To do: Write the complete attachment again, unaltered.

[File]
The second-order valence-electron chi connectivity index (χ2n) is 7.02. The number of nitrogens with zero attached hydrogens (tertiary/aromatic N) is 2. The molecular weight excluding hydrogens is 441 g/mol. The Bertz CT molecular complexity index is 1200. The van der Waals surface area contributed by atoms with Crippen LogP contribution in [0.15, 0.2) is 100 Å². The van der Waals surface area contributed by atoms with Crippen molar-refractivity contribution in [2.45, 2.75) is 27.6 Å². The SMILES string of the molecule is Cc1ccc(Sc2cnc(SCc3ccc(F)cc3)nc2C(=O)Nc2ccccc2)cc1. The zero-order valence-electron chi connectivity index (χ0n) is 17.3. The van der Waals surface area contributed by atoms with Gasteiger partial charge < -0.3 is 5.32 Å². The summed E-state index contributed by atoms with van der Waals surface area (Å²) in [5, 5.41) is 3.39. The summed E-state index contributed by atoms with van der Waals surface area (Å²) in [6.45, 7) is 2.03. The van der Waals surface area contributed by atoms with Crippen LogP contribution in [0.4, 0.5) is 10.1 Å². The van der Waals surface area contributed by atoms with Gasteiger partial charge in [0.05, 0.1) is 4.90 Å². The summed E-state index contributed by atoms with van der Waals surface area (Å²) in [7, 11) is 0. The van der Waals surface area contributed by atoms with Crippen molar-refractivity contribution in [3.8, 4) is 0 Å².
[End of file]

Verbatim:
The second-order valence-electron chi connectivity index (χ2n) is 7.02. The number of nitrogens with zero attached hydrogens (tertiary/aromatic N) is 2. The molecular weight excluding hydrogens is 441 g/mol. The Bertz CT molecular complexity index is 1200. The van der Waals surface area contributed by atoms with Crippen LogP contribution in [0.15, 0.2) is 100 Å². The van der Waals surface area contributed by atoms with Crippen molar-refractivity contribution in [2.45, 2.75) is 27.6 Å². The SMILES string of the molecule is Cc1ccc(Sc2cnc(SCc3ccc(F)cc3)nc2C(=O)Nc2ccccc2)cc1. The zero-order valence-electron chi connectivity index (χ0n) is 17.3. The van der Waals surface area contributed by atoms with Gasteiger partial charge < -0.3 is 5.32 Å². The summed E-state index contributed by atoms with van der Waals surface area (Å²) in [5, 5.41) is 3.39. The summed E-state index contributed by atoms with van der Waals surface area (Å²) in [6.45, 7) is 2.03. The van der Waals surface area contributed by atoms with Crippen LogP contribution in [0.4, 0.5) is 10.1 Å². The van der Waals surface area contributed by atoms with Gasteiger partial charge in [0.05, 0.1) is 4.90 Å². The summed E-state index contributed by atoms with van der Waals surface area (Å²) in [7, 11) is 0. The van der Waals surface area contributed by atoms with Crippen molar-refractivity contribution in [3.8, 4) is 0 Å².